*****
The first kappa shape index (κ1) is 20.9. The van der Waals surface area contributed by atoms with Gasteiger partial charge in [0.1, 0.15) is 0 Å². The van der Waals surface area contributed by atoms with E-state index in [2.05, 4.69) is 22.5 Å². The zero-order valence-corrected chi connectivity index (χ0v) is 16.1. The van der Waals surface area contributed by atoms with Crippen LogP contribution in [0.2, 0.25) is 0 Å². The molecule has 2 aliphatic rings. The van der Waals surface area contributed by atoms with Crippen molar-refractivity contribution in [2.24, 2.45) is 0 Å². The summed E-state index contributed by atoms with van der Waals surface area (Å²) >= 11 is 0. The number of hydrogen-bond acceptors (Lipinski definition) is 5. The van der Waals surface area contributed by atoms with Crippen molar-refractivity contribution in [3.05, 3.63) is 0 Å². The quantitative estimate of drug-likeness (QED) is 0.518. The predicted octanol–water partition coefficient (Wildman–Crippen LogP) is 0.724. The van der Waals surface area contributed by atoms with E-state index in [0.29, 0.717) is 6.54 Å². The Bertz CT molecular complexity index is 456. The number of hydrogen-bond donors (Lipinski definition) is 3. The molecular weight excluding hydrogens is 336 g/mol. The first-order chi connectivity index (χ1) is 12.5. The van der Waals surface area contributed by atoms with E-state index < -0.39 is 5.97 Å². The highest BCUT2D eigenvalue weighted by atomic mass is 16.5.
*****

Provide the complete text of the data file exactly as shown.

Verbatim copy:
The first kappa shape index (κ1) is 20.9. The van der Waals surface area contributed by atoms with Gasteiger partial charge in [0.1, 0.15) is 0 Å². The van der Waals surface area contributed by atoms with E-state index in [2.05, 4.69) is 22.5 Å². The zero-order valence-corrected chi connectivity index (χ0v) is 16.1. The van der Waals surface area contributed by atoms with Crippen LogP contribution in [0.2, 0.25) is 0 Å². The molecule has 2 aliphatic rings. The van der Waals surface area contributed by atoms with Crippen molar-refractivity contribution in [2.24, 2.45) is 0 Å². The summed E-state index contributed by atoms with van der Waals surface area (Å²) >= 11 is 0. The number of hydrogen-bond acceptors (Lipinski definition) is 5. The van der Waals surface area contributed by atoms with Crippen molar-refractivity contribution in [3.05, 3.63) is 0 Å². The quantitative estimate of drug-likeness (QED) is 0.518. The predicted octanol–water partition coefficient (Wildman–Crippen LogP) is 0.724. The van der Waals surface area contributed by atoms with E-state index in [0.29, 0.717) is 6.54 Å². The Bertz CT molecular complexity index is 456. The number of hydrogen-bond donors (Lipinski definition) is 3. The molecular weight excluding hydrogens is 336 g/mol. The first-order chi connectivity index (χ1) is 12.5. The van der Waals surface area contributed by atoms with E-state index < -0.39 is 5.97 Å². The highest BCUT2D eigenvalue weighted by atomic mass is 16.5.